Every time you use an Internet search engine, sign up for a company "rewards" program or swipe your credit card, that information is saved and stored. The industries that amass these billions of bytes of data are increasingly hiring psychologists to help make sense of it, says Douglas Reynolds, PhD, president of APA's Div. 14 (Society for Industrial and Organizational Psychology).
"Big data, and what it means for business, is a hot topic right now," says Reynolds, who also serves as vice president of assessment technology at Development Dimensions International Inc., a human resources consulting firm. "We're in high demand."
Psychologists' ability to interpret numbers and human behavior makes them key members of many industry analytics teams, adds Suzie Weaver, PhD, a psychologist and senior analytic consultant with Epsilon, a global marketing and analytics company. "Analytics is at the core of everything we do, whether it's in research, the academic sphere or the business world."
Why it's hot
Forget puny gigabytes. Companies increasingly collect exabytes of data — one exabyte is more than 4,000 times the amount of information in the U.S. Library of Congress's Web archives. Within those data are solutions to big-money problems, such as how to keep employees motivated or the best time of day to run an ad for a new product. As a result, the days of acting on gut reactions, intuition or personal feelings are coming to an end, says Sara Roberts, PhD, the advanced analytics team leader in human resources at ConAgra Foods.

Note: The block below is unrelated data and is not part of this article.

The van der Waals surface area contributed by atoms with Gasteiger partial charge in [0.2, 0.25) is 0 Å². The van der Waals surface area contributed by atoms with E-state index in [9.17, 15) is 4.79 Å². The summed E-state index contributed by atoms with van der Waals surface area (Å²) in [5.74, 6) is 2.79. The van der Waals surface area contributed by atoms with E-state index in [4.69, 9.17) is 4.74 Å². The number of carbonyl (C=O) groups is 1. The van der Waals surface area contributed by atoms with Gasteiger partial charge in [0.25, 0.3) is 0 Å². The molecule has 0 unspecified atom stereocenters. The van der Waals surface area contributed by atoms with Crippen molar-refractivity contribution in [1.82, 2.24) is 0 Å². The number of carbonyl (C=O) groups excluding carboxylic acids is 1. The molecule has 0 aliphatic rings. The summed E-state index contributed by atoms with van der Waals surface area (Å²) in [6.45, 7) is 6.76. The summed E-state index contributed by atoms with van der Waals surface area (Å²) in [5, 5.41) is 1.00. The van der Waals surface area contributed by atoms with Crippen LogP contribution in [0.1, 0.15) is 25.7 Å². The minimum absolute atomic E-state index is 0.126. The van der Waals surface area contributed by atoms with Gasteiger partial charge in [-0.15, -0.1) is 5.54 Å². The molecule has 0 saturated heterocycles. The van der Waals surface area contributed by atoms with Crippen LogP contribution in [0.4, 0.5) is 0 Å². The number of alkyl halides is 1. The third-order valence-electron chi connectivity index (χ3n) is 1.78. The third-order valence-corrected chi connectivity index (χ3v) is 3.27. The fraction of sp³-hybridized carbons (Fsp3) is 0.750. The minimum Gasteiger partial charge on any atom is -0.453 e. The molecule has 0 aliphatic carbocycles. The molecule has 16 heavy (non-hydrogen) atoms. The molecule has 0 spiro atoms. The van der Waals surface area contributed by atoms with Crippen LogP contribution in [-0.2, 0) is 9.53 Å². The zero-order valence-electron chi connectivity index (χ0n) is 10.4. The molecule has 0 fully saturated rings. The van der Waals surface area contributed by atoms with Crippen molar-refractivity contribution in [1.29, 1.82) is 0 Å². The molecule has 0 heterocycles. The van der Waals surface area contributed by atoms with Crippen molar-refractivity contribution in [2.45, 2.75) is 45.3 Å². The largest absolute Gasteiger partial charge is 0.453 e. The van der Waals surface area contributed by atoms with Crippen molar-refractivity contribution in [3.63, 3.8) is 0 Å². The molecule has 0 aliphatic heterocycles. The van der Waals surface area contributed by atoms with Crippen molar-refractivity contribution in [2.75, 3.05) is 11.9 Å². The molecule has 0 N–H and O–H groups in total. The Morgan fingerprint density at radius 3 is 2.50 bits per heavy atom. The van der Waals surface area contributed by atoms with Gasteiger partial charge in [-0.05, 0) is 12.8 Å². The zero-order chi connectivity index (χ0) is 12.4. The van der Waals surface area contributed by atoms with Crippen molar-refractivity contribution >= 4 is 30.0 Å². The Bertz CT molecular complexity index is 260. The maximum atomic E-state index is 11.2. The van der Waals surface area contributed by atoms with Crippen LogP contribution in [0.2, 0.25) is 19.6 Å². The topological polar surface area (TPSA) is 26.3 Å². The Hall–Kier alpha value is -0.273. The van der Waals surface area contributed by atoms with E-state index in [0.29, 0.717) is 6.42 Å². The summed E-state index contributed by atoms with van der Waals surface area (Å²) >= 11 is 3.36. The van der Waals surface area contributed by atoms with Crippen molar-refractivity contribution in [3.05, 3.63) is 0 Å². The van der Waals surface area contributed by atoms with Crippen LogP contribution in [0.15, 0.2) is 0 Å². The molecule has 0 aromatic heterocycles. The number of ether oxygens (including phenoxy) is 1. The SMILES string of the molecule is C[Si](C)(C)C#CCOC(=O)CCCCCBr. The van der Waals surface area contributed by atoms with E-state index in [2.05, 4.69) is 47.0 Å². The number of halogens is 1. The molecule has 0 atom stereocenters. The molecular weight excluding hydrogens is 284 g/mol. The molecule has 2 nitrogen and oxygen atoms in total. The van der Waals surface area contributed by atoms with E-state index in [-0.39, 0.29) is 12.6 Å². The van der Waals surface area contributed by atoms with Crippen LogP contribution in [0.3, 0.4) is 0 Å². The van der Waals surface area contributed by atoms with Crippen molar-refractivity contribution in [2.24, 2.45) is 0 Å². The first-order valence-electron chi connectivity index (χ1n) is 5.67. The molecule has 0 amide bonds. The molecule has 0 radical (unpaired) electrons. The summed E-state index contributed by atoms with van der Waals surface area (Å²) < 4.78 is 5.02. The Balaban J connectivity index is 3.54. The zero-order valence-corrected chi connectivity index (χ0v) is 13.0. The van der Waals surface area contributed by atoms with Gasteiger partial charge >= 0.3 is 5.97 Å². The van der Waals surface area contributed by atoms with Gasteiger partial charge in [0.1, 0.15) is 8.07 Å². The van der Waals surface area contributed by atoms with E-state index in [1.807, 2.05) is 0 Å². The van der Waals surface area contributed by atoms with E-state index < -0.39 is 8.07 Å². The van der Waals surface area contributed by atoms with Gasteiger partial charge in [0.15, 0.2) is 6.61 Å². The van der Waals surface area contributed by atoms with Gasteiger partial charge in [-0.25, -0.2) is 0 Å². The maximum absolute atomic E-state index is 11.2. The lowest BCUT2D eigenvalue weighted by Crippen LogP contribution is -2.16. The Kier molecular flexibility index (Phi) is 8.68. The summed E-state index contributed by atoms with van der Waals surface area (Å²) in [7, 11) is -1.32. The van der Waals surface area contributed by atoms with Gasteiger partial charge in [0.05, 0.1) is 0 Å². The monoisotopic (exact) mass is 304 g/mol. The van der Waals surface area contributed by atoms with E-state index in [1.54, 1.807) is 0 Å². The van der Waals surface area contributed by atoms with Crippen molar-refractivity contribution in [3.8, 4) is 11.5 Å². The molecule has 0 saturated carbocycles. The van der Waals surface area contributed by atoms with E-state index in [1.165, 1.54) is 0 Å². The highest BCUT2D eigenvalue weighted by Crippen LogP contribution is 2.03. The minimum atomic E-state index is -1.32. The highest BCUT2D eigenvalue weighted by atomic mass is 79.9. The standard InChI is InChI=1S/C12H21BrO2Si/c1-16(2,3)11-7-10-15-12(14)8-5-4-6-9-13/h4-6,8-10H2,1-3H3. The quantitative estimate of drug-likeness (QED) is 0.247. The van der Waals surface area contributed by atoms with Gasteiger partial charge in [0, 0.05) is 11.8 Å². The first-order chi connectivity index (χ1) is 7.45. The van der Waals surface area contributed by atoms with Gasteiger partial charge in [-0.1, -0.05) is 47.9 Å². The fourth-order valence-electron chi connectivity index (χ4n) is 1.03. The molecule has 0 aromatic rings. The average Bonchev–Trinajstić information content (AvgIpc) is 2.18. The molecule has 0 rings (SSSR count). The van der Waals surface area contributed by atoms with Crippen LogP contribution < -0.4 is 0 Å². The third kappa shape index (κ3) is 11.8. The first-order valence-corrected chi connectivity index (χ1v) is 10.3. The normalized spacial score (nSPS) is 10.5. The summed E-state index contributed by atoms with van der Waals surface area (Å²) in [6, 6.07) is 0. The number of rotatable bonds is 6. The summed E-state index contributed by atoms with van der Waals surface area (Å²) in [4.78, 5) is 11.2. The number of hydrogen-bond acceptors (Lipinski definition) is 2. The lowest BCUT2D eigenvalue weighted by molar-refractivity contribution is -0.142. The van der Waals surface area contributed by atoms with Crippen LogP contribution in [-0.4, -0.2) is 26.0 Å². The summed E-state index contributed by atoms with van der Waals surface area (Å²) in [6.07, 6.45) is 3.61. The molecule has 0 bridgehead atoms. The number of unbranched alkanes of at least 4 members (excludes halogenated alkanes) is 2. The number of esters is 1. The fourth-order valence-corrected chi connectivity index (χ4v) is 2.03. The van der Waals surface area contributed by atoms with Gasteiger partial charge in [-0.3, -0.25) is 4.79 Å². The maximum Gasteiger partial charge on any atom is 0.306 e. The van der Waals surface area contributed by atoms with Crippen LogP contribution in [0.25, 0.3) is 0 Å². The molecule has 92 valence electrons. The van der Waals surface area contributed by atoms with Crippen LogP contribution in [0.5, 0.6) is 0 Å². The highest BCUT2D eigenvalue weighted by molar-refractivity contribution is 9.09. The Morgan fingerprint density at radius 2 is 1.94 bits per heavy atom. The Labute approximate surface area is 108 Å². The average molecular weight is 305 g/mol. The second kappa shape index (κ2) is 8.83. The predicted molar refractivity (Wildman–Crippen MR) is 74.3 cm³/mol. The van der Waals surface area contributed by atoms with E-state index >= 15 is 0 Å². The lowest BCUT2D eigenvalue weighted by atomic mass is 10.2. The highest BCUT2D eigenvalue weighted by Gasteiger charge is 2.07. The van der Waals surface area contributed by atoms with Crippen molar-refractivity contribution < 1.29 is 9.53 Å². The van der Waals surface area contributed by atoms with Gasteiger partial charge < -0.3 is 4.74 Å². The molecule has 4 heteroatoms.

"A bad decision could cost millions of dollars," which is why companies are increasingly using data to inform their decisions, she says. Data analyses can help steer companies toward evidence-based solutions.
But analysis alone isn't enough, says Roni Reiter-Palmon, PhD, the Isaacson professor of I/O psychology at the University of Nebraska Omaha. After all, mathematicians and statisticians can crunch big numbers and decipher trends. What psychologists add to analysis teams is the training to think critically about human behavior.
"If all you're doing is analyzing data and looking for relationships, you can very easily be misled by casual patterns in the data," Reynolds says. "Psychologists interpret what that means. That's why we're sought after."
What you can do
Most big-data psychologists work in large organizations, such as Fortune 500 companies, Reynolds says. "An I/O psychologist might be asked to join a cross-functional team working with experts in finance and marketing," he says.
Analytics positions aren't confined to any particular business sector, Reynolds adds. "Hospitality, retail, consumer products, software — all of them have teams of people including psychologists looking at issues of how to better run their organizations using data analytics." Nonprofit organizations, universities and governments have opportunities, too.
Topics vary widely. Reynolds, for example, specializes in human resources, answering questions such as "How do you find out who stays longer? and "Who remains more committed to the organization?" He also uses data to evaluate the accuracy of performance reviews, improve employee training and encourage employees to get involved in company wellness.
The field is also ripe for psychologist-entrepreneurs. Smaller companies that don't have in-house analytics teams may need independent consultants, says Reiter-Palmon.
Recent I/O graduates with doctoral degrees start at about $85,000 a year, according to a 2011 SIOP survey. At ConAgra Foods, the starting range with a doctoral degree is $70,000 to $90,000, Roberts says. As employees grow in their careers, compensation packages remain competitive and may include bonuses, equity and other incentives.